Key West Fire Chief Joseph “Bum” Farto disappeared on Feb. 16, 1976, while awaiting sentencing for a drug trafficking conviction stemming from Operation Conch – a sting operation that found Farto allegedly selling cocaine from the city’s fire station. Bum became the Jimmy Hoffa of Key West, and the island has swirled with rumors of his fate since he disappeared.
David Sloan and Quincy Perkins have launched an unparalleled investigation into Chief Farto’s life, legends and disappearance in an attempt to find the truth. Each week they will share elements of their research here while working to solve one of the greatest mysteries in the history of Key West. Share your Bum Farto tips and stories at www.findbumfarto.com.
Nineteenth-century coal miners released canaries in their mines to detect deadly gases. An agitated canary served as a warning that danger was in the air. A dead canary signaled it was time to get the hell out of the mine. Bum Farto’s canary was a Tampa gangster named Joe Bedami Sr.
Joe Bedami was born into a Tampa mafia family in 1927. His father had come from Sicily, Italy and ran bolita rackets, while Joe developed a reputation for arson, robbery and murder-for-hire. He was a suspect in the slaying of Charlie Wall, the organized crime rival of Tampa mafia boss Santo Trafficante. Wall’s throat had been slit. He was beaten with a baseball bat and stabbed 10 times. According to FBI reports, Bedami also masterminded the 1965 Key West bank heist and arson that landed Bum Farto on the FBI’s watch list.
By 1967, Bedami was on trial for the 1966 arson of the H&S department store in Lakeland, Florida. His outlook was grim, and the prosecution faced delays when key witnesses became ill or disappeared. Bedami further delayed things by claiming an injury from falling out of a tree. When the court was back in session, Joe was a no-show. He was last reported heading to a barbecue, and was never seen again.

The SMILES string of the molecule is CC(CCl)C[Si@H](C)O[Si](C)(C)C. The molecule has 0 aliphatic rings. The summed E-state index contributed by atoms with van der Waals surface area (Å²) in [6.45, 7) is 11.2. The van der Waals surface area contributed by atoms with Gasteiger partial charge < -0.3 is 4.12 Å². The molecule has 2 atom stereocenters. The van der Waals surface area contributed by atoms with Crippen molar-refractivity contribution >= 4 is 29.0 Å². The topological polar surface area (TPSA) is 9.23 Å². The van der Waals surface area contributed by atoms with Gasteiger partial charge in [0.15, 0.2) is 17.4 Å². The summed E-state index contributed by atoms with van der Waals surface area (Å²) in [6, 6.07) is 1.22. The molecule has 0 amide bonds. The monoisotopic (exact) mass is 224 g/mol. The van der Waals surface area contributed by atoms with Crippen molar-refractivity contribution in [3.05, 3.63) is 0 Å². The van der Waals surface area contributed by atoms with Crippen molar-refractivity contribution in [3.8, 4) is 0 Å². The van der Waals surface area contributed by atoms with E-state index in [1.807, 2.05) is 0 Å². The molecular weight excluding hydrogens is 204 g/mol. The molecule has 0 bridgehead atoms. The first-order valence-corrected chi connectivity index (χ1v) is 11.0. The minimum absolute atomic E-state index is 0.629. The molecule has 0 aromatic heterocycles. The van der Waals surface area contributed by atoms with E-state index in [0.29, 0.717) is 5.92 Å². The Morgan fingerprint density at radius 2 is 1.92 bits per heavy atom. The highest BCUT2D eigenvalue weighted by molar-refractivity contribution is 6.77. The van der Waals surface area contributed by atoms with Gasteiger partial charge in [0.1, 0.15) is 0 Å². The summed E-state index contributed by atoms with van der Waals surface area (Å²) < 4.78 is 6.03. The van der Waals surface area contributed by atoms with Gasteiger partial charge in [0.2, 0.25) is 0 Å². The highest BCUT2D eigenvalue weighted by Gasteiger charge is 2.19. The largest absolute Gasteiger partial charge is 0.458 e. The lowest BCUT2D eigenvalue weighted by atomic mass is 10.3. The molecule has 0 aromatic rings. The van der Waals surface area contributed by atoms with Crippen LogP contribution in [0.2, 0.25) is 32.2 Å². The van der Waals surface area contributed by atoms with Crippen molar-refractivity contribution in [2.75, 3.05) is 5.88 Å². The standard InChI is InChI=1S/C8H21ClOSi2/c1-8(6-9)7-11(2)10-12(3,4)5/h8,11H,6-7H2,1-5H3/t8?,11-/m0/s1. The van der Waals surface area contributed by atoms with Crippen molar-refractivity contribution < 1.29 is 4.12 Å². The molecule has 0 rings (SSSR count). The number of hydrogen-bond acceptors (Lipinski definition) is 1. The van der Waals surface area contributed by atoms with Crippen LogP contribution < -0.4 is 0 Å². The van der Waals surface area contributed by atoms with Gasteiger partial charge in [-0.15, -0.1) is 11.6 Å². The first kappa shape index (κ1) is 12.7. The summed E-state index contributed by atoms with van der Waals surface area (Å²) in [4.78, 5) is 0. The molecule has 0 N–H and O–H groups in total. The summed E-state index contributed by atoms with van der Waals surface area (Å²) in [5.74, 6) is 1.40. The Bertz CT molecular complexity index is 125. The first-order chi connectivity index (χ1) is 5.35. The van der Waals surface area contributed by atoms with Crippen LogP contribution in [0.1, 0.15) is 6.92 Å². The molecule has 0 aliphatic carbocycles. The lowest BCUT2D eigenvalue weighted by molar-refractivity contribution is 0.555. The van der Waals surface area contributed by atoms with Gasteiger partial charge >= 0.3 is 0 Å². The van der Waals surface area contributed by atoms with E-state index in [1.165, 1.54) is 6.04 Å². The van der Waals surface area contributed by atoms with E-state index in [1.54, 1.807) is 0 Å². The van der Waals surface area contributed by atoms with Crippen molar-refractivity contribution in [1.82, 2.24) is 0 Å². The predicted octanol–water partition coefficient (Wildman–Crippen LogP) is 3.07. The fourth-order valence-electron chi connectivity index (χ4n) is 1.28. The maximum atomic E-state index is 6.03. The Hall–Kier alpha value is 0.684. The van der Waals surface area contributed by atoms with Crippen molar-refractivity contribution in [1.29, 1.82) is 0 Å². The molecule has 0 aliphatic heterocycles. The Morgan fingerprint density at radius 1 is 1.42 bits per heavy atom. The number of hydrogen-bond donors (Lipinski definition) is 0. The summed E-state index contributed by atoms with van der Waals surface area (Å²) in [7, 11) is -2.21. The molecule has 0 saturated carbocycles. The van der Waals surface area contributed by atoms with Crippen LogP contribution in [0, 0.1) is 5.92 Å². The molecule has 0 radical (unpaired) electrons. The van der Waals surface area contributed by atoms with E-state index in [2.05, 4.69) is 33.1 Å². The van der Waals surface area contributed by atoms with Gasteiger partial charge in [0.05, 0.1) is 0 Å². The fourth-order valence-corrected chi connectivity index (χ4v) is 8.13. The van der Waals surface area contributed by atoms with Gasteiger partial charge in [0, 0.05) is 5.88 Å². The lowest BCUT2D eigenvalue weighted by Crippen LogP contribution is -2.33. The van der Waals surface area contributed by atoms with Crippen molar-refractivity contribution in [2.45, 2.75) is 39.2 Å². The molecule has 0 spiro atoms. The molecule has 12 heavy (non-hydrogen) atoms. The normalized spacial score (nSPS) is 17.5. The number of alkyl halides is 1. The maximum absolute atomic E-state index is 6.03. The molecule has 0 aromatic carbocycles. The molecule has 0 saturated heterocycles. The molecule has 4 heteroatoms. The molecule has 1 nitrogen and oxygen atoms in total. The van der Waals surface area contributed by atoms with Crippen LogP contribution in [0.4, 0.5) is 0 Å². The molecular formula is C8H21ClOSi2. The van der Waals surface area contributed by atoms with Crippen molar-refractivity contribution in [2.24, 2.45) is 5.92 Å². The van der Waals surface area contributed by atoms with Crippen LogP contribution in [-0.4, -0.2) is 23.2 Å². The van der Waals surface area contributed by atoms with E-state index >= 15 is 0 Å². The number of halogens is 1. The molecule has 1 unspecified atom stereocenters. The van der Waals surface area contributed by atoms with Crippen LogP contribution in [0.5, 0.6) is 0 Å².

Tampa buzzed with the question, “Where is Joe Bedami?” Some said the mafia murdered Bedami because he knew too much. Others believed he escaped the country with millions of dollars in securities stolen during the Key West bank heist.
A classified FBI report states: “One of Joe Bedami’s close associates from the Key West, Florida, area named Terry Lee Garcia had spent several days in Tampa attempting to develop information as to the reason for Bedami’s mysterious disappearance.”
Garcia was a former Key West city commissioner, a 1965 bank robbery suspect and a close friend of Bum Farto. Garcia’s and Bedami’s families attempted to contact Santo Trafficante for answers. Trafficante assured Bedami’s family he had “no personal knowledge” of Bedami’s fate.
Bedami’s attorney, Henry Gonzalez, told the Tampa Tribune, “I have every reason to believe he is dead.”
Seven years later, the attorney’s nephew, Anthony Gonzalez, who was by then also an attorney, represented Bum Farto and Manny James after their arrest for alleged drug trafficking in Operation Conch. Numerous parallels exist between the 1968 disappearance of Joe Bedami and the 1976 disappearance of Bum Farto. Both men were suspects in the 1965 Key West bank heist. Both men had ties to the Tampa mafia. Both men were under investigation by the FBI. Both men were facing up to 30 years in prison. Both men were close associates of Terry Lee Garcia. And both men disappeared without a trace.
Bedami’s disappearance was the canary warning Bum Farto to get the hell out of the mine, but escape can be challenging once you’re in too deep. As one source close to Bedami commented: “If the FBI can’t locate you, you’re pretty far gone.”
Far gone, for sure. The question is, “Where?”